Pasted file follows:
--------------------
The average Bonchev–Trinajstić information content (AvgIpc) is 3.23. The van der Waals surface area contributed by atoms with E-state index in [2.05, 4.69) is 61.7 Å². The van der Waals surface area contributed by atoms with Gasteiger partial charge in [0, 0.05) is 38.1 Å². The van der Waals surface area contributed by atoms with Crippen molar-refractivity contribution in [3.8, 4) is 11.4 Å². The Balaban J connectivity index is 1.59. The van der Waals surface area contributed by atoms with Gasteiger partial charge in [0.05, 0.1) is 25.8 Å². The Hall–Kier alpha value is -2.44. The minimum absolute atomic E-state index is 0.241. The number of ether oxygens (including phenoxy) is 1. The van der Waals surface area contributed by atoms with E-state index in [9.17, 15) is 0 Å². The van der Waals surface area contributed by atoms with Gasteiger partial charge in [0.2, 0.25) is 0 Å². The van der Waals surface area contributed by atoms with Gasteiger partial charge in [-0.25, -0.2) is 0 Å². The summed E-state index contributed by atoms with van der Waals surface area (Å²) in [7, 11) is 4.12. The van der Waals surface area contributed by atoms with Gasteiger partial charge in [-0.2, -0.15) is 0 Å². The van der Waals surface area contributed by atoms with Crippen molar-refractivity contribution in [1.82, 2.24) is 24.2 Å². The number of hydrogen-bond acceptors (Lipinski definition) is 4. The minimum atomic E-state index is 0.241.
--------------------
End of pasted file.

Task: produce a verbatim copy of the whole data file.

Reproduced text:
The average Bonchev–Trinajstić information content (AvgIpc) is 3.23. The van der Waals surface area contributed by atoms with E-state index in [2.05, 4.69) is 61.7 Å². The van der Waals surface area contributed by atoms with Gasteiger partial charge in [0, 0.05) is 38.1 Å². The van der Waals surface area contributed by atoms with Crippen molar-refractivity contribution in [3.8, 4) is 11.4 Å². The Balaban J connectivity index is 1.59. The van der Waals surface area contributed by atoms with Gasteiger partial charge in [0.05, 0.1) is 25.8 Å². The Hall–Kier alpha value is -2.44. The minimum absolute atomic E-state index is 0.241. The number of ether oxygens (including phenoxy) is 1. The van der Waals surface area contributed by atoms with E-state index in [9.17, 15) is 0 Å². The van der Waals surface area contributed by atoms with Gasteiger partial charge in [0.2, 0.25) is 0 Å². The van der Waals surface area contributed by atoms with Gasteiger partial charge in [-0.25, -0.2) is 0 Å². The summed E-state index contributed by atoms with van der Waals surface area (Å²) in [7, 11) is 4.12. The van der Waals surface area contributed by atoms with Gasteiger partial charge in [-0.2, -0.15) is 0 Å². The van der Waals surface area contributed by atoms with Crippen molar-refractivity contribution in [1.82, 2.24) is 24.2 Å². The number of hydrogen-bond acceptors (Lipinski definition) is 4. The minimum atomic E-state index is 0.241.